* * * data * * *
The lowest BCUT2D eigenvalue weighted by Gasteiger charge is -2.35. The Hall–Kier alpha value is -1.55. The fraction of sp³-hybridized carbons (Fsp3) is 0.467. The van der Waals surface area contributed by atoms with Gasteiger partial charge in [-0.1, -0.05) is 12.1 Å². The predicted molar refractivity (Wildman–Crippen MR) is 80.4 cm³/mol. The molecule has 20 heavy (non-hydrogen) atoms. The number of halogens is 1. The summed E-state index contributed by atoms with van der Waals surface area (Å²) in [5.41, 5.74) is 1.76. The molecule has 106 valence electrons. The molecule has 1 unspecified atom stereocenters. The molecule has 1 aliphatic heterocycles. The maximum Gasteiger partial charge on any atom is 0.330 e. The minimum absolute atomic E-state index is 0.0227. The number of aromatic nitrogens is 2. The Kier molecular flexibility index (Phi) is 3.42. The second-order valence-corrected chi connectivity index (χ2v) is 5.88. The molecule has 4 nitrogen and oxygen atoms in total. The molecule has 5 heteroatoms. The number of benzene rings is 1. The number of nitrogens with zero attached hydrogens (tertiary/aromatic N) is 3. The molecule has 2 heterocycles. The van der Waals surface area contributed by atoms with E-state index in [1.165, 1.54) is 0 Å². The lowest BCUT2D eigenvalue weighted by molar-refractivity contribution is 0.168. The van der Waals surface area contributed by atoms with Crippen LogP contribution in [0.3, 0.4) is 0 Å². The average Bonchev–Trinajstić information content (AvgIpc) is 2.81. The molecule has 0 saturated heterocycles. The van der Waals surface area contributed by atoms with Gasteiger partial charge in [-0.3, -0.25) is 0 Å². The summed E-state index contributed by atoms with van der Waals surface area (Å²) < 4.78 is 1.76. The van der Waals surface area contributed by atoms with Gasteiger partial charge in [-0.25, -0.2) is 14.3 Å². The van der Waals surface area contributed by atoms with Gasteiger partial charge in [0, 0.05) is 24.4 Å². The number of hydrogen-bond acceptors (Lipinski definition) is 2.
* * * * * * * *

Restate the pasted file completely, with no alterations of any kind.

The lowest BCUT2D eigenvalue weighted by Gasteiger charge is -2.35. The Hall–Kier alpha value is -1.55. The fraction of sp³-hybridized carbons (Fsp3) is 0.467. The van der Waals surface area contributed by atoms with Gasteiger partial charge in [-0.1, -0.05) is 12.1 Å². The predicted molar refractivity (Wildman–Crippen MR) is 80.4 cm³/mol. The molecule has 20 heavy (non-hydrogen) atoms. The number of halogens is 1. The summed E-state index contributed by atoms with van der Waals surface area (Å²) in [5.41, 5.74) is 1.76. The molecule has 106 valence electrons. The molecule has 1 unspecified atom stereocenters. The molecule has 1 aliphatic heterocycles. The maximum Gasteiger partial charge on any atom is 0.330 e. The minimum absolute atomic E-state index is 0.0227. The number of aromatic nitrogens is 2. The Kier molecular flexibility index (Phi) is 3.42. The second-order valence-corrected chi connectivity index (χ2v) is 5.88. The molecule has 4 nitrogen and oxygen atoms in total. The molecule has 5 heteroatoms. The number of benzene rings is 1. The number of nitrogens with zero attached hydrogens (tertiary/aromatic N) is 3. The molecule has 2 heterocycles. The van der Waals surface area contributed by atoms with E-state index in [1.165, 1.54) is 0 Å². The lowest BCUT2D eigenvalue weighted by molar-refractivity contribution is 0.168. The van der Waals surface area contributed by atoms with Crippen LogP contribution in [0.3, 0.4) is 0 Å². The average Bonchev–Trinajstić information content (AvgIpc) is 2.81. The molecule has 0 saturated heterocycles. The van der Waals surface area contributed by atoms with Gasteiger partial charge in [-0.3, -0.25) is 0 Å². The summed E-state index contributed by atoms with van der Waals surface area (Å²) < 4.78 is 1.76. The van der Waals surface area contributed by atoms with Gasteiger partial charge in [-0.25, -0.2) is 14.3 Å². The van der Waals surface area contributed by atoms with Gasteiger partial charge in [0, 0.05) is 24.4 Å². The number of hydrogen-bond acceptors (Lipinski definition) is 2.